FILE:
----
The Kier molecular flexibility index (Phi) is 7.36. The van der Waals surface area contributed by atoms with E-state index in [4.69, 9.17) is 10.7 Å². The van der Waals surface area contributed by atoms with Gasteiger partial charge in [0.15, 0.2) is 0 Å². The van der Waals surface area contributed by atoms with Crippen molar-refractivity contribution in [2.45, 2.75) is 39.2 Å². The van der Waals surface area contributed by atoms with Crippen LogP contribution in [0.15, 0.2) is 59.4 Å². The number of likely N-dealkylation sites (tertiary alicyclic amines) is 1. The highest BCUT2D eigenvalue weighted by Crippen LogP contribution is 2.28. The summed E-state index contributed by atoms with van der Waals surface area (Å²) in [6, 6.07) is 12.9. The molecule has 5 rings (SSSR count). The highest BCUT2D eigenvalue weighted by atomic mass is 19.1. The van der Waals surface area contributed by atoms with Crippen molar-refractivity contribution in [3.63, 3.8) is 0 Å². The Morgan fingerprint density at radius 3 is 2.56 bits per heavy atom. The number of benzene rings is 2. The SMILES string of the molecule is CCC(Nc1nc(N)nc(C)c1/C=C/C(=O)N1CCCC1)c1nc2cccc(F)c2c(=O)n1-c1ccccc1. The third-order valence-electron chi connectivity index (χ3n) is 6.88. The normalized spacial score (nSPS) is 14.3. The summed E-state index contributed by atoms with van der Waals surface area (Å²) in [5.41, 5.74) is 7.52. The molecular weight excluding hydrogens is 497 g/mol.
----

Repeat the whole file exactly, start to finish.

The Kier molecular flexibility index (Phi) is 7.36. The van der Waals surface area contributed by atoms with E-state index in [4.69, 9.17) is 10.7 Å². The van der Waals surface area contributed by atoms with Gasteiger partial charge in [0.15, 0.2) is 0 Å². The van der Waals surface area contributed by atoms with Crippen molar-refractivity contribution in [2.45, 2.75) is 39.2 Å². The van der Waals surface area contributed by atoms with Crippen LogP contribution in [0.15, 0.2) is 59.4 Å². The number of likely N-dealkylation sites (tertiary alicyclic amines) is 1. The highest BCUT2D eigenvalue weighted by Crippen LogP contribution is 2.28. The summed E-state index contributed by atoms with van der Waals surface area (Å²) in [6, 6.07) is 12.9. The molecule has 5 rings (SSSR count). The highest BCUT2D eigenvalue weighted by atomic mass is 19.1. The van der Waals surface area contributed by atoms with Crippen molar-refractivity contribution in [3.63, 3.8) is 0 Å². The Morgan fingerprint density at radius 3 is 2.56 bits per heavy atom. The number of benzene rings is 2. The SMILES string of the molecule is CCC(Nc1nc(N)nc(C)c1/C=C/C(=O)N1CCCC1)c1nc2cccc(F)c2c(=O)n1-c1ccccc1. The third-order valence-electron chi connectivity index (χ3n) is 6.88. The normalized spacial score (nSPS) is 14.3. The summed E-state index contributed by atoms with van der Waals surface area (Å²) in [5.41, 5.74) is 7.52. The molecular weight excluding hydrogens is 497 g/mol.